Kathryn Bigelow’s The Hurt Locker has earned as many Oscar nominations as her ex-husband James Cameron’s Avatar , meaning that the media narrative of this Oscar season ( as Jess pointed out ) will surely constellate around the “Battle of the Sexes”-or “Battle of the Exes.” A tiresome narrative, perhaps, but there is a way that their films do represent polar extremes. Cameron has a lavish feel for the tenderness (and violence) that springs up between men and aliens, whether the “aliens” be robotic machines or acid-blooded creatures who want to lay eggs in your throat. The dialogue in a Cameron movie is usually, as Hanna put it to me the other day, aggressively bad; Cameron is interested in dialogue only insofar as it positions the characters in his films for disaster. His characters are archetypes, always rushing onto the next archetypal moment, whether DiCaprio’s Jack screaming “I’m on top of the world” from a boat, or Sigourney Weaver’s Ripley growling “Get away from her, bitch!” as the queen alien menaces poor orphaned Newt.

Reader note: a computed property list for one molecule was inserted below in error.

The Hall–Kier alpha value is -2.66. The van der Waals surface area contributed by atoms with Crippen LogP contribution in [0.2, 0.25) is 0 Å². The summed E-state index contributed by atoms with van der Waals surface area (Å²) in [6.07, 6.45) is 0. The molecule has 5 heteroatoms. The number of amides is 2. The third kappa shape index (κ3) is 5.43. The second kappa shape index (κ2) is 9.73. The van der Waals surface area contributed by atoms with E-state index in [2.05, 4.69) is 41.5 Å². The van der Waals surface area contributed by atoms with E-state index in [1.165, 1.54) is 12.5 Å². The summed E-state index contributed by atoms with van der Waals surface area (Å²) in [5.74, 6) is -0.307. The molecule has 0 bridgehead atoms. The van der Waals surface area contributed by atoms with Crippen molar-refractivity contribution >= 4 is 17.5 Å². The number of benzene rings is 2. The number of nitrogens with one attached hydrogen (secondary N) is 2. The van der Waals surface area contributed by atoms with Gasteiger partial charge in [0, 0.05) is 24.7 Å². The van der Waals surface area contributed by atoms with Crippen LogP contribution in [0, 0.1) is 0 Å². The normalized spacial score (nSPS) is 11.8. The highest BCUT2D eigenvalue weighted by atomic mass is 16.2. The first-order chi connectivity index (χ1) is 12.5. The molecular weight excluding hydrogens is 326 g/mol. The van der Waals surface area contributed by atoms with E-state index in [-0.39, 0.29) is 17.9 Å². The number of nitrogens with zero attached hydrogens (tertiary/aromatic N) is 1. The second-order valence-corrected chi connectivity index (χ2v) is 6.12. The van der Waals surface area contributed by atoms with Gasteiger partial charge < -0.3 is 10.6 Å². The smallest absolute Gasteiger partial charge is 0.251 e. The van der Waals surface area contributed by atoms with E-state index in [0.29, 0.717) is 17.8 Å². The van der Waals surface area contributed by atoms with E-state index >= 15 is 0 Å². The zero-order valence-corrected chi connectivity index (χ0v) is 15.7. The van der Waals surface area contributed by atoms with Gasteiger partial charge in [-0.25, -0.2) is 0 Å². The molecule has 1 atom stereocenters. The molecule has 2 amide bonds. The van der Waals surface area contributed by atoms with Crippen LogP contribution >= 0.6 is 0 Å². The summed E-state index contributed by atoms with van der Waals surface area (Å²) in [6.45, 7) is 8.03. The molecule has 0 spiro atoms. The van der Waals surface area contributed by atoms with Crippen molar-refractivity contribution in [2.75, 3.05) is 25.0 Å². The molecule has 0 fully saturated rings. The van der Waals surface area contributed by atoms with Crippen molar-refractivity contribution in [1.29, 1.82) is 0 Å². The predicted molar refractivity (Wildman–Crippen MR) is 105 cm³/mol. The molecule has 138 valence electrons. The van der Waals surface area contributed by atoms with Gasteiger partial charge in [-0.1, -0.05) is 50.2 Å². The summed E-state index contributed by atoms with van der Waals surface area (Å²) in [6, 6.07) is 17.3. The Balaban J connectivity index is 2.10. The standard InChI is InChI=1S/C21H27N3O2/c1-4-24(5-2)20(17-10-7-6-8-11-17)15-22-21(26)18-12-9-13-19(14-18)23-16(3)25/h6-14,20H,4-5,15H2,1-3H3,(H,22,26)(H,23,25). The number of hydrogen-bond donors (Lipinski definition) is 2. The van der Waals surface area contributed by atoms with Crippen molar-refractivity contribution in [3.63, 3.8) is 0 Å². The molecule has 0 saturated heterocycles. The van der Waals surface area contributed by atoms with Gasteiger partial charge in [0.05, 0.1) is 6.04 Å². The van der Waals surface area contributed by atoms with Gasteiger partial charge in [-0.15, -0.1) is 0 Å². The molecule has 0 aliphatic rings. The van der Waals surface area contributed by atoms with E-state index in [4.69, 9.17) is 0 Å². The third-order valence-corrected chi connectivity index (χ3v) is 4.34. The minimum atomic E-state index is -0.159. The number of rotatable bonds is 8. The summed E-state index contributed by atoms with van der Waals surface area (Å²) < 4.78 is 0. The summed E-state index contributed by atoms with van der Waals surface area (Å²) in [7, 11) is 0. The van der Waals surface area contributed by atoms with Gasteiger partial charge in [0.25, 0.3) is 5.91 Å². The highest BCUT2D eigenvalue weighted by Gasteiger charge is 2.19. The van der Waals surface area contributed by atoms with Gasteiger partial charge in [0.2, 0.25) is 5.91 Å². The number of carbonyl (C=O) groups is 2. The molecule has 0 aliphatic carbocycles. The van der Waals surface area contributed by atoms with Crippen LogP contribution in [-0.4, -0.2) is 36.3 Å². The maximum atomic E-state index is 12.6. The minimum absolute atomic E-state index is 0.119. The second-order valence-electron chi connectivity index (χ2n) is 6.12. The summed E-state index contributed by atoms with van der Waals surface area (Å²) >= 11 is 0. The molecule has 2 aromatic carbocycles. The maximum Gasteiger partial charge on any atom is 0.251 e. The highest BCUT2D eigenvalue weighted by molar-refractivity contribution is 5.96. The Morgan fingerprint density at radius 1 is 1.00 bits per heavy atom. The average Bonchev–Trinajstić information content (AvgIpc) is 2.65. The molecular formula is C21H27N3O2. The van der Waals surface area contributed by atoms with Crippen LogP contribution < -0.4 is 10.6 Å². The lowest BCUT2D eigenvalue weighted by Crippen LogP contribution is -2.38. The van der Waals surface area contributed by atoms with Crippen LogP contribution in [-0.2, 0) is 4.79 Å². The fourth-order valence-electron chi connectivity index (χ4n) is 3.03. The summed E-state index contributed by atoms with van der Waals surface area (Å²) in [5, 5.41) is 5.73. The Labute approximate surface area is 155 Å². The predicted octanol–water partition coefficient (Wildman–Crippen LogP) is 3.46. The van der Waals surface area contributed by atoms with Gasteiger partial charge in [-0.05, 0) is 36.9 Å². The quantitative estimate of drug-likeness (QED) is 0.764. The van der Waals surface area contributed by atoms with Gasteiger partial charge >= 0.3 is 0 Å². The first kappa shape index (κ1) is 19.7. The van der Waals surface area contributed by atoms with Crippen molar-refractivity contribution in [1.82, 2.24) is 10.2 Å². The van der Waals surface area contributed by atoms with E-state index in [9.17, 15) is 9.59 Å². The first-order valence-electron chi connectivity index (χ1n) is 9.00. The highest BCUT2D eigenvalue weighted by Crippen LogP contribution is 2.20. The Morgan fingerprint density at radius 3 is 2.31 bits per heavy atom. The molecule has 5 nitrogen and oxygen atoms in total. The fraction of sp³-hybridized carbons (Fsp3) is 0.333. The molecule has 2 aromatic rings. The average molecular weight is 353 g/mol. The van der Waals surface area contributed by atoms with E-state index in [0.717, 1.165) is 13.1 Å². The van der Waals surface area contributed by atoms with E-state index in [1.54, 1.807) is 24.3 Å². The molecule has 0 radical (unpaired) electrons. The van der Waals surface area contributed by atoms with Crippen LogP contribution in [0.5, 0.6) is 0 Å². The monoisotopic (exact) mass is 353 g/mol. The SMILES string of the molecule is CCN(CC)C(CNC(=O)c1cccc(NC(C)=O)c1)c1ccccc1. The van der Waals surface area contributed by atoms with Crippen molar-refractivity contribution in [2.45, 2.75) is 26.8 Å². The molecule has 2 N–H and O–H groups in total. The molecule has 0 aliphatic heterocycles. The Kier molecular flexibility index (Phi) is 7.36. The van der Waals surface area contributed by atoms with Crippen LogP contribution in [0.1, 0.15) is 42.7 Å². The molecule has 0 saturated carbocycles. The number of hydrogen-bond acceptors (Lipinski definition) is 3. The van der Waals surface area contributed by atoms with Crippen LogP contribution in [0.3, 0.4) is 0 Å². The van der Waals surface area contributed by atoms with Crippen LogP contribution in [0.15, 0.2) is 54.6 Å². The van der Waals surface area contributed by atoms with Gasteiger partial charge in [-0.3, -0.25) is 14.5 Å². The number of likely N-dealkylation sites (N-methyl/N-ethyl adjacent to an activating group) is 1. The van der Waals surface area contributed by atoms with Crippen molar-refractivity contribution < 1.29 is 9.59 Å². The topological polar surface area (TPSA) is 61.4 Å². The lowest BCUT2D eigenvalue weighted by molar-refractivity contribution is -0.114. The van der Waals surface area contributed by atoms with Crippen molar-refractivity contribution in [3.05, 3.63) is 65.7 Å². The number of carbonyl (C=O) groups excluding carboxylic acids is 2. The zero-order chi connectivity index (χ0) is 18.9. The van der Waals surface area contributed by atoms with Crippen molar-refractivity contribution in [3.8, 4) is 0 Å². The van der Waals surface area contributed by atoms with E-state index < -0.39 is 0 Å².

Bigelow, by contrast, has a great directorial feel for the way dialogue creates texture and drama, and an eerie feel for the kinds of male relationships Cameron seems to care less about; you can see the evidence in The Hurt Locker and in Point Break . While Bigelow didn’t write The Hurt Locker (Mark Boal did) or Point Break , she knows how to establish charged masculine space, and the dialogue between men in her films is at once natural and poignant. Perhaps that could seem like another version of men-are-action, women-are-talk, but it’s not that simple, somehow. Cameron is, I think, the more sentimental filmmaker of the two; Bigelow may understand words, but it’s the nonverbal energy between men she most memorably evokes.